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  • A Haitian migrant at the street from his rental apartment in Tijuana, Mexico, February 26, 2017.

    A Haitian migrant at the street from his rental apartment in Tijuana, Mexico, February 26, 2017. | Photo: Reuters

“Our country has hit rock bottom. Now we’ve decided to stay in Tijuana," said Thea Nonce Jean, a resident of Tijuana’s “Little Haiti."

Miami. New York City. Santo Domingo. 

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These cities are home to the largest populations of Haitians living outside the country. 

Tijuana, a Mexican city that borders the U.S., may soon be added to that list. 

An estimated 3,500 Haitians are now living in the border city of Tijuana, Reuters reports, with some also living in nearby Mexicali. Tijuana is expected to become one of the Haitian diaspora’s major hubs in coming years, according to Mexico’s Secretary of the Interior.

“Our country has hit rock bottom,” Thea Nonce Jean, a resident of Tijuana’s “Little Haiti,” told Reuters.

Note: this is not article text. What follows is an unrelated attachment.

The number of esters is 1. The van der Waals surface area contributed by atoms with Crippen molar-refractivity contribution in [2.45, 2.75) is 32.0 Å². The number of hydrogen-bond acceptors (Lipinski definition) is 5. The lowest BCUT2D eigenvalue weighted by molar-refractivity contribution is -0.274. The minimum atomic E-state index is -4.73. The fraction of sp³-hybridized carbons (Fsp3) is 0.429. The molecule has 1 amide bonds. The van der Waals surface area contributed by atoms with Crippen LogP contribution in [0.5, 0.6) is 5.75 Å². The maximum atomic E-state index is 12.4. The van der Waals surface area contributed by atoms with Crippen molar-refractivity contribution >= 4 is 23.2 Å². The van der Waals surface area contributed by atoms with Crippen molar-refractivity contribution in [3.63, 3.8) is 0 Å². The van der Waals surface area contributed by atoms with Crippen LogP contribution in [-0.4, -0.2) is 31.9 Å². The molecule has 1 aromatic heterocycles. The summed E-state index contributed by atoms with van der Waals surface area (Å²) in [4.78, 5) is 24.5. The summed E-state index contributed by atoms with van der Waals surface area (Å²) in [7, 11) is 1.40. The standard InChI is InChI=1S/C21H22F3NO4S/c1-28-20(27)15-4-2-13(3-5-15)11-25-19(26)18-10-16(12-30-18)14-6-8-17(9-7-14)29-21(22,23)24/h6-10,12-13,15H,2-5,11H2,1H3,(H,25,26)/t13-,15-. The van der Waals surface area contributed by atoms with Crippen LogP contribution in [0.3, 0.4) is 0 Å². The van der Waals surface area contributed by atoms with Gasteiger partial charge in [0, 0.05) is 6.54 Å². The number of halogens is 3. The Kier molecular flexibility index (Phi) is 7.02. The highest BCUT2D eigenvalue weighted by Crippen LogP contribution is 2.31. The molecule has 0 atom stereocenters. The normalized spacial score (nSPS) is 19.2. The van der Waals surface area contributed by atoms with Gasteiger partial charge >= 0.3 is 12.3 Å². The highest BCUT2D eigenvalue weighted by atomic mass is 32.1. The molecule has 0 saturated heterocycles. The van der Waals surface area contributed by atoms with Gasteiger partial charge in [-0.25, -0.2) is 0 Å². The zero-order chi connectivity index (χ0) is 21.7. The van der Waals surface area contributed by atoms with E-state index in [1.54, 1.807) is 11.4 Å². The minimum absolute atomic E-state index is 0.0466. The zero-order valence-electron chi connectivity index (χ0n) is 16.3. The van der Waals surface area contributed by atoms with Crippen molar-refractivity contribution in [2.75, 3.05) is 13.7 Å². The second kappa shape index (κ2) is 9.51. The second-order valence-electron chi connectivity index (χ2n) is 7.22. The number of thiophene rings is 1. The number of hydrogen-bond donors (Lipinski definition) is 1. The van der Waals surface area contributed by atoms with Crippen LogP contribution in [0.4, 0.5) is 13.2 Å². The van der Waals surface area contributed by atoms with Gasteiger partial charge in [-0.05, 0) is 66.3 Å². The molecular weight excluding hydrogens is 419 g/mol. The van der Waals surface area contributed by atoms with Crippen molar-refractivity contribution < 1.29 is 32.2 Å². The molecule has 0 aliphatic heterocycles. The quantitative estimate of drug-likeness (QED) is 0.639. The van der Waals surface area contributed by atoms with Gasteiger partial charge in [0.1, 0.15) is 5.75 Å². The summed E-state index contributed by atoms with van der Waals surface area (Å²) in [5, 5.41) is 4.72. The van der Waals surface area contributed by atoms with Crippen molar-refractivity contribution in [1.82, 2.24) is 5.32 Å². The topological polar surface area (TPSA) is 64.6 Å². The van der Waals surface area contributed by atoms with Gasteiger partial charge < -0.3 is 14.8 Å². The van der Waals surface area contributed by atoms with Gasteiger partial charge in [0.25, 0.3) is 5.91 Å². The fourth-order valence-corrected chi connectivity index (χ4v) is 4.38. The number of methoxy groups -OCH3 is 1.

“Now we’ve decided to stay in Tijuana.”

Jean, like most Haitians living in Tijuana, are migrants who were originally planning to settle in the U.S. after the Caribbean country’s devastating 2010 earthquake. When the U.S. deported thousands of Haitians who attempted to enter “illegally,” many were left stranded in Tijuana. 

After paying thousands of dollars to human traffickers and crossing up to seven countries, Jean was left with no other option but to stay in Tijuana. He now works building homes in “Little Haiti” on the edge of Tijuana. 

“There's room for around 100 families on these plots, that means around 400 people,” Gustavo Banda, a local pastor who gave up the land for the construction of the settlement, told Reuters. 

“They can't keep living in the shelters.”

Some of the migrants who were interviewed by Reuters said they were waiting to hear from Mexico's National Migration Institute to see if they would be allowed to stay and work in Mexico.

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The Institute told Reuters that “legalization for migrants is not immediate, and there are various requirements foreigners need to fulfill.”

While Haiti has seen progress since the 2010 earthquake, the negative impacts continue, exacerbated by decades of external interventions that impoverished the Caribbean nation.

Over seven years have passed since the devastating earthquake rocked Haiti on Jan. 12, killing 222,750 people, injuring thousands and leaving 1.5 million homeless.

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